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Well, while you were watching your NCAA brackets go to dust, the Chicago Board Options Exchange (CBOE) was busy celebrating 10 years of CBOE Volatility Index (VIX) futures.
There were 120 financial professionals that attended. I wasn't one of them -- it's a bit of a commute to get to Chicago from New Jersey (it took me a full 24 extra hours to get home the last time I tried it … really). But fortunately, the CBOE took some notes on the presentations. Included was a summary of comments by "Buzz" Gregory, a managing director at Goldman Sachs.
Let's go over some of them.
- VIX spot is not directly tradable.
- Access to the VIX market comes from trading listed VIX products. The performance of VIX ETFs, ETNs, and VIX options is dependent on the listed VIX futures market, so understanding the dynamics of VIX futures is crucial for successful trading.
I frequently get asked about trading "spot" VIX. It's just not possible. There are all sorts of day-of-the-week, time-of-day, and time-of-cycle quirks that are basically impossible to eliminate from the VIX you see on the board as it's presently calculated.
When the CBOE revised the VIX methodology a decade ago, they measured "time" by the hour instead of the day. An option has more time value on the open of trading than it does on the close, simply because there's one fewer trading day at that point. The old VIX didn't consider that, the new VIX does. That certainly helps smooth the VIX, but it's still not perfect. Hours after the regular-market close are simply worth less than hours within the regular trading day, so VIX drifts from open to close, just less dramatically.
And that's minor relative to the Friday and Monday effects. All things equal, traders reduce bids ahead of Friday and holiday-eve closes, and then on Monday, time catches up. If you had a "spot" VIX, you could simply buy it on Friday's close and sell it on Monday's open, and gain an average of about 2% per week. Of course, no one would ever take the other side of that trade, which is all a long-winded way of saying the VIX really can only sensibly trade in futures form.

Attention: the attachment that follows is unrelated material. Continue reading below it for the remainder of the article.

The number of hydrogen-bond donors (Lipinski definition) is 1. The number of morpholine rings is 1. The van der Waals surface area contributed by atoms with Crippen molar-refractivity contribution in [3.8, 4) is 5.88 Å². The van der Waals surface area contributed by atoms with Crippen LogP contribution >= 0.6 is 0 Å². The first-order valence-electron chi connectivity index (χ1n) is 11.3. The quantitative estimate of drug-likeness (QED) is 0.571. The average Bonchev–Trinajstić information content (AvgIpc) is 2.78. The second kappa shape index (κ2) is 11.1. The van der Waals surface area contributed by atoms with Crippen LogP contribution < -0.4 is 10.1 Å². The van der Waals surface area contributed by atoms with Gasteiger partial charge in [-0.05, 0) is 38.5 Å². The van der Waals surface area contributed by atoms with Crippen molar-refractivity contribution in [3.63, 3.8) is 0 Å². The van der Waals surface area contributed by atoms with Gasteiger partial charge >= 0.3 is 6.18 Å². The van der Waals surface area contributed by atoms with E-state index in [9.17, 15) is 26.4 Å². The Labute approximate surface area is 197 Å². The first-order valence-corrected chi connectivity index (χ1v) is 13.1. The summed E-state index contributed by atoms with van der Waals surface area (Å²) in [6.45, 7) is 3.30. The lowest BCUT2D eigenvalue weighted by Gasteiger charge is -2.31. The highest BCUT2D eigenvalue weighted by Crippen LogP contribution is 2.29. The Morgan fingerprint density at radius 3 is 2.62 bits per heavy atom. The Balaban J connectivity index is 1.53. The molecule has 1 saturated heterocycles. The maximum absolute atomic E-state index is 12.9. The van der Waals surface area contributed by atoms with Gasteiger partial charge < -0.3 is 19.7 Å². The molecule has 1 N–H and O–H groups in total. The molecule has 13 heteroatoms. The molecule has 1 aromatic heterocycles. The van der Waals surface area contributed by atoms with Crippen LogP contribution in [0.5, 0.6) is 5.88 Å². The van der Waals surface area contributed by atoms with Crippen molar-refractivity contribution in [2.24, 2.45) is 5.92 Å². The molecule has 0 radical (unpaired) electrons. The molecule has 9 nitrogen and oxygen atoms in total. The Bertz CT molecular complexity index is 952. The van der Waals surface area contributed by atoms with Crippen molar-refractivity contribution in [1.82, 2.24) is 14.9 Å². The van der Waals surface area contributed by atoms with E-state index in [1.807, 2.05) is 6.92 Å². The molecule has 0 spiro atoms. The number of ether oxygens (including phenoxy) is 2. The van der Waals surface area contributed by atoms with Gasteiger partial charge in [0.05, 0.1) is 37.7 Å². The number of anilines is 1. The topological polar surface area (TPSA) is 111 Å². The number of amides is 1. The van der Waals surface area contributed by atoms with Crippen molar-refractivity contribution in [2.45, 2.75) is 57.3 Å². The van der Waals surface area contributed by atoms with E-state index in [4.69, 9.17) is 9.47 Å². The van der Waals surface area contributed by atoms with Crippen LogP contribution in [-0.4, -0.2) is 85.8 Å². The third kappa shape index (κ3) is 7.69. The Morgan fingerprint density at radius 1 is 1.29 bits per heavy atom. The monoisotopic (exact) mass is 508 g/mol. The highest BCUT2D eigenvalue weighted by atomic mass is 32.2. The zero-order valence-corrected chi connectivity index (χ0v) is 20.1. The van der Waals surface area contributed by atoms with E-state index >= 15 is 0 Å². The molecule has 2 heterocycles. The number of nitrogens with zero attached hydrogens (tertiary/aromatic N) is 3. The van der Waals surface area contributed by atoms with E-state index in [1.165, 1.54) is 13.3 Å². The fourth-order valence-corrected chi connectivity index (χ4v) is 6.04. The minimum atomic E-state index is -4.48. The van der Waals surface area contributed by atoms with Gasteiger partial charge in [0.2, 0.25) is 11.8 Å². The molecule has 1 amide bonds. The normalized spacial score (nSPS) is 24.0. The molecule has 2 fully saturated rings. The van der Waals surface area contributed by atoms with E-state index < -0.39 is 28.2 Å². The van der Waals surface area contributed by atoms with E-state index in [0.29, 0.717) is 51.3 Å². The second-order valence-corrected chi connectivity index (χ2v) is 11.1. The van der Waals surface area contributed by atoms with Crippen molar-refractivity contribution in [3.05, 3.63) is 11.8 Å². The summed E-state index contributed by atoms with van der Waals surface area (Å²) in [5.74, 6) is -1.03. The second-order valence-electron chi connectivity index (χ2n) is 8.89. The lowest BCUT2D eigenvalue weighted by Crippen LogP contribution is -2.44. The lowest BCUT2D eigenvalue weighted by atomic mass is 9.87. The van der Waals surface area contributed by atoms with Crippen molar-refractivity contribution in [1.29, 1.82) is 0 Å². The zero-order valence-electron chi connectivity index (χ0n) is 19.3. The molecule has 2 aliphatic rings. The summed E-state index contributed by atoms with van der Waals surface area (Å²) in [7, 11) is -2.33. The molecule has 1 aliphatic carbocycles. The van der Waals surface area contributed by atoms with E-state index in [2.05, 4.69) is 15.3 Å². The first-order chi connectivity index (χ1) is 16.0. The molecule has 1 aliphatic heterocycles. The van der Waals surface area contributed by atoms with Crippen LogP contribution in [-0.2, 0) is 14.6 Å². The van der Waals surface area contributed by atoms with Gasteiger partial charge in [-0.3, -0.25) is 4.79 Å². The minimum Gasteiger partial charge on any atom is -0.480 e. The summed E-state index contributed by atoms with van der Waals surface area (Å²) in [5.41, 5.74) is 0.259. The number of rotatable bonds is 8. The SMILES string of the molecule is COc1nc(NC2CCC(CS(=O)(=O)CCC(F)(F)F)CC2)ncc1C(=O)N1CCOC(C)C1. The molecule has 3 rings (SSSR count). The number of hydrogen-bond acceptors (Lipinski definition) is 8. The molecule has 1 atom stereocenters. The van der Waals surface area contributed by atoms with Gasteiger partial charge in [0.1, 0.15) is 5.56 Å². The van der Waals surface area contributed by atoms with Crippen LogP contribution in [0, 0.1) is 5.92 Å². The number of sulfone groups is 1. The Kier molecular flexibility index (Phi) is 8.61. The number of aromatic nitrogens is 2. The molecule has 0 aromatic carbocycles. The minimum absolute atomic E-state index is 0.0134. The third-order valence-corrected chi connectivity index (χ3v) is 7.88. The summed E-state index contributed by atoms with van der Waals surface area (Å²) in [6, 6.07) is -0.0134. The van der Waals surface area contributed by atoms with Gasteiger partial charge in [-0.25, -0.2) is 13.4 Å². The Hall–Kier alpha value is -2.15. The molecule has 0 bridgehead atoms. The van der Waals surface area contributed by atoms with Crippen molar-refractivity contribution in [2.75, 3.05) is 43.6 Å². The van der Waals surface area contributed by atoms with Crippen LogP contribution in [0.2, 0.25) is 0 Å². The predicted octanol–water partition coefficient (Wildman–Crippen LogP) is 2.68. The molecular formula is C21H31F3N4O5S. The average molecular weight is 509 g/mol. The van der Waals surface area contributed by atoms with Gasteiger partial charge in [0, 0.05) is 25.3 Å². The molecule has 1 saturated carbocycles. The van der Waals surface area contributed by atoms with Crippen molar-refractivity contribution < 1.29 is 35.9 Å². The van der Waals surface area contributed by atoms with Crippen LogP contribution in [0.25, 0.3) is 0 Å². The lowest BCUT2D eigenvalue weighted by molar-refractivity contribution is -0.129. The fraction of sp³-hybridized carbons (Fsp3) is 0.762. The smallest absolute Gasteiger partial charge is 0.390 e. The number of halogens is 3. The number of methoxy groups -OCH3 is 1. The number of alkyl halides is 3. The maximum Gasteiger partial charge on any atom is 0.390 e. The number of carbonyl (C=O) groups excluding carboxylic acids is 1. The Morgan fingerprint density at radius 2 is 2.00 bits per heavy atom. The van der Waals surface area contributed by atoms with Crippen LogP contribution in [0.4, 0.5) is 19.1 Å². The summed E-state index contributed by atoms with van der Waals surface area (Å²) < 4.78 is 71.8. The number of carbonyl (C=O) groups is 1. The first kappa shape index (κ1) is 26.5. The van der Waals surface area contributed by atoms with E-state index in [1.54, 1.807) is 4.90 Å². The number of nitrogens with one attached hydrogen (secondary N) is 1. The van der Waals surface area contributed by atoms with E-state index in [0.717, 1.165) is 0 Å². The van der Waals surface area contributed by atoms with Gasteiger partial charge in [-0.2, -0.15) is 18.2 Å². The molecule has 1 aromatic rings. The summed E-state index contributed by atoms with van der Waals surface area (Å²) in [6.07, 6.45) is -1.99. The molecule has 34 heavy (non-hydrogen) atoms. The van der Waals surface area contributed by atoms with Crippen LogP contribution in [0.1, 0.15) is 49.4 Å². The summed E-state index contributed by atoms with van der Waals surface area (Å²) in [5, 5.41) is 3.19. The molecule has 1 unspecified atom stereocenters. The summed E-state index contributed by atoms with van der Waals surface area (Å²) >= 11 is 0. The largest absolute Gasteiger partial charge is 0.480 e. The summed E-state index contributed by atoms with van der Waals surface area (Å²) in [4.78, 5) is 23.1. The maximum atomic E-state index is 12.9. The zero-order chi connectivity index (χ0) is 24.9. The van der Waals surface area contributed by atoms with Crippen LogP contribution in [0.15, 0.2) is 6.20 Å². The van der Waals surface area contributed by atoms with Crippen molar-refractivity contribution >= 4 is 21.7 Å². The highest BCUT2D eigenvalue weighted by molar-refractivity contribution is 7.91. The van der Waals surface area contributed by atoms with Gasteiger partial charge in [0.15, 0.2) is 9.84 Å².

- VIX futures began trading in March 2004 and have now been tested in both low and high volatility regimes.
This is an important point. The past decade has seen record highs* in VIX (*it wasn't invented yet in 1987, back-calculated VIX was higher in 1987), as well as single-digit VIX. VIX futures withstood both extremes. When VIX exploded, futures traded at steep discounts most of the time. Those discounts were correct … in fact, VIX futures were generally good shorts even at serious discounts to "cash." In fact, the best trade of all was buying actual near-term S&P 500 Index (SPX) options at gigantic implied volatility versus shorting longer-term SPX paper or VIX calls or VIX futures. The realized volatility in the market was so high that you could work off your near-term options by trading, and sit with your longer-term volatility short.
On the flip side, VIX futures have persistently overpriced "low" VIX. I've noted this a million times or so; they always expect a VIX rally over the next half year, but all they get are blips and fails.
It's important to note that iPath S&P 500 VIX Short-Term Futures ETN (VXX) started in 2009, and has really only seen a low-VIX regime. It will presumably do well in a high-VIX regime characterized by persistent backwardation in VIX futures, though we'll have to wait and see exactly how well.
- The relationship between spot VIX and VIX futures levels is highly correlated to the term structure of S&P 500 implied volatility.
- If the term structure is steeply upward sloping the VIX future will typically be trading above VIX spot.
- The steeper the term structure, the higher the basis ( Basis = future - spot ).
- High basis environments have tended to be profitable for shorts, bad for longs
OK, guess I delivered the punch line on this already. But the low VIX has often led to very steep term structures, which have almost universally been good to short into. There's no cost of capital reason for VIX futures premiums as in futures on other financial products. It's purely sentiment. That sentiment is relatively muted now, but it's still predictive of a lift in volatility. Like he says, the VIX tends to mirror the term structure in index options. The difference, though, is index options can benefit from either spikes in realized volatility or persistent directional moves like we saw in 2013. VIX futures do not; they need an actual lift in implied volatility. Short-term spikes help, but not all that much, especially in longer-term VIX futures, which are already pricing in those spikes.
Disclaimer: Mr. Warner's opinions expressed above do not necessarily represent the views of Schaeffer's Investment Research.